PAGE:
Mad Greens CEO Darden Coors said her company made a similar observation in meetings conducted after the company’s founders transitioned out of the regular mix.
“We asked employees what their probs and complaints are at that (initial meeting). … It was very collaborative, so now we have a semiannual operations summit … and operationally, things flow from that,” she said.
“It could be something as little as (an employee mentioning) ‘I hate making grilled onions’ … and now we don’t do grilled onions anymore because it was just such a pain. … But we prioritize what’s key to the brand and set our (goals) from there. In the last 18 months, that’s really what we’ve done, is implement almost all their high-level (suggestions) from the field.”
Pain point: Off-premise ordering
At Luna Grill and Four Foods Group brands, off-premise ordering is getting the lion’s share of leadership’s strategic thinking for the next 12 to 24 months. Leaders of both companies said learning how to balance the in-restaurant customer’s needs with all those out-of-restaurant orders is taking some real creative problem-solving.
“At Luna, with the third-party evolution that’s happening and with our catering business booming, it’s causing an issue during lunch hour,” Pourteymour said.
“So now we have a situation where we have guests, who have only so much time, waiting because we’ve got so much on the grill. … So we’re trying to figure that out … and how we get that not to degrade the guest experience.”
Smith and Coors agreed, saying the new inflow of off-premise orders puts an even greater burden on their brands to get orders right before the food hits the customer’s hands.
“There’s so much to consider, but of all the things involved, we really want to nail the landing on ease, order accuracy and speed of service,” Smith said. “So we’ve even changed a few of our kitchens and even created an entire separate line …to accommodate those customers in front, so they don’t even know that’s happening in the back.”
Coors said Mad Greens already had a huge takeout load, but that has just multiplied with the popularity of online ordering.
“That has really added to that, so for us, it’s about getting the order right,” she said. “So asking, ‘Did the dressing make it in bag? Did the soup make it in the bag?’ … and all when the customer is still right in front of you.”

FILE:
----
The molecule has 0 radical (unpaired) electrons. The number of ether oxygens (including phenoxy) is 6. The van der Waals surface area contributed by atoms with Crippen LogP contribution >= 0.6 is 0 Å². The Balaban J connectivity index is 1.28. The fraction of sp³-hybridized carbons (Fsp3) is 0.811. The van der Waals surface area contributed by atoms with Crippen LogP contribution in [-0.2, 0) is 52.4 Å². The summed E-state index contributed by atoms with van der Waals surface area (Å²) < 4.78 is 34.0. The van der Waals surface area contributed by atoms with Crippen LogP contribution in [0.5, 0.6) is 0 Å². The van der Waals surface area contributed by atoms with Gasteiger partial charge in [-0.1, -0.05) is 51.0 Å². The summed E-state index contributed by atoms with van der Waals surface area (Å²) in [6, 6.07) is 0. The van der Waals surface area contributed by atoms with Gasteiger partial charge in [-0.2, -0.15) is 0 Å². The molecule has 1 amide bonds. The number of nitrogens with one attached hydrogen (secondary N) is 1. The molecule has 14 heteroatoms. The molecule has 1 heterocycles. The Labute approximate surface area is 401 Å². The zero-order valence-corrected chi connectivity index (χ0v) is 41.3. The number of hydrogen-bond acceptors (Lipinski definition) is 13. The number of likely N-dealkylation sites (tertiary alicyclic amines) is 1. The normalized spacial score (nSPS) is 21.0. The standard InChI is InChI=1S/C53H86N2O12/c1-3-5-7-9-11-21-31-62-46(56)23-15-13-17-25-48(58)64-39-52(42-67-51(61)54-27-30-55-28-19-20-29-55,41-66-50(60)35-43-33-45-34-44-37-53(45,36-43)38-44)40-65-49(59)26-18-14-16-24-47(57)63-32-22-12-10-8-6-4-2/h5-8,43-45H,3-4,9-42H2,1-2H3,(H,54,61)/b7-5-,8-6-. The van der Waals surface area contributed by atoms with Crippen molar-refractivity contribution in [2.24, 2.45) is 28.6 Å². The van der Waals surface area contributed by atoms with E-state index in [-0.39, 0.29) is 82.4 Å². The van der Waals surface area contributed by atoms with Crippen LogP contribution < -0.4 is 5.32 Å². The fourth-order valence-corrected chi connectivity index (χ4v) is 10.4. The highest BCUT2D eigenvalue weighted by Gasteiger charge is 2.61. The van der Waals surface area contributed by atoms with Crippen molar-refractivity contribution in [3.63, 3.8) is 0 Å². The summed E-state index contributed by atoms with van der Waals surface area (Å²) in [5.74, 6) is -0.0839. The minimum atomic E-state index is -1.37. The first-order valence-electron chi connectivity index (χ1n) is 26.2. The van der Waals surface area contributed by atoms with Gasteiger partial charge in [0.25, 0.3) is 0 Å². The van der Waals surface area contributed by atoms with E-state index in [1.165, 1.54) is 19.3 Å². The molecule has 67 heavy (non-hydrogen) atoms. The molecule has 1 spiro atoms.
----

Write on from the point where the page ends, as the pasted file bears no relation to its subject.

CEO words of wisdom
Before the session wrapped up, Kowalski asked the restaurant leaders to pitch in some of their best bits of advice for other leaders in similar roles. The responses spoke volumes about the wealth of experience the five restaurateurs brought to the discussion.
“I’m an optimist — I think we have a lot of good things ahead,” Ballard said. “But one thing I was told is, ‘Don’t get caught speeding.’ … So my mantra, with my brothers, is that we’re not afraid to say, ‘No.’ That’s really important to us.”
At Blue Lemon, Day said one of the best bits of advice he’s learned over the years is, “Never make decisions according to somebody else’s timeline.” Instead he said brand leadership should “be true to who you are and don’t deviate from that.”
Along that theme, Coors said she has learned that it’s easy with so many constant new initiatives and stores, for brand leaders to become over-occupied with the latest “new thing of the moment.”
“The new shiny object in your office is going to be the new store,” she explained. “So have somebody in charge of not … getting preoccupied with that and don’t make changes on the fly. … You’re going to have that space for 10 years and if you’re making construction changes as you’re going along, they’re not well thought out in the first place. … That just means your costs go higher and your timeline is longer.”
Smith said given the extremely crowded and competitive restaurant field at the moment, this is a particularly good time for brands to really nail down their operational foundations.
“There is definitely going to be a reset with some brands,” she told the audience. “So I think this is the time to implement those processes and procedures that will really help you last … because there will come that time where it’s survival of the fittest and that’s when it will count.”
Lastly, Pourtemour emphasized another kind of foundation: The basics of great restaurant operation, which he said amidst the onslaught of other priorities can get overlooked. He implored leaders to make special efforts to protect those key operational foundation pieces.
“Don’t forget the basics — service and food and quality,” he said. “And don’t take your guest for granted. To do that, you have to make sure your team members are really happy.
“If you can focus on that and make sure (employees) are having a great experience with you, then they’re going to make sure your guests are really happy. I think that baseline has to always exist and I think sometimes with technology and everything, we start forgetting about the core.”
The Fast Casual Executive Summit is set for Oct. 13-15 in Austin.
Republished with permission from QSRweb.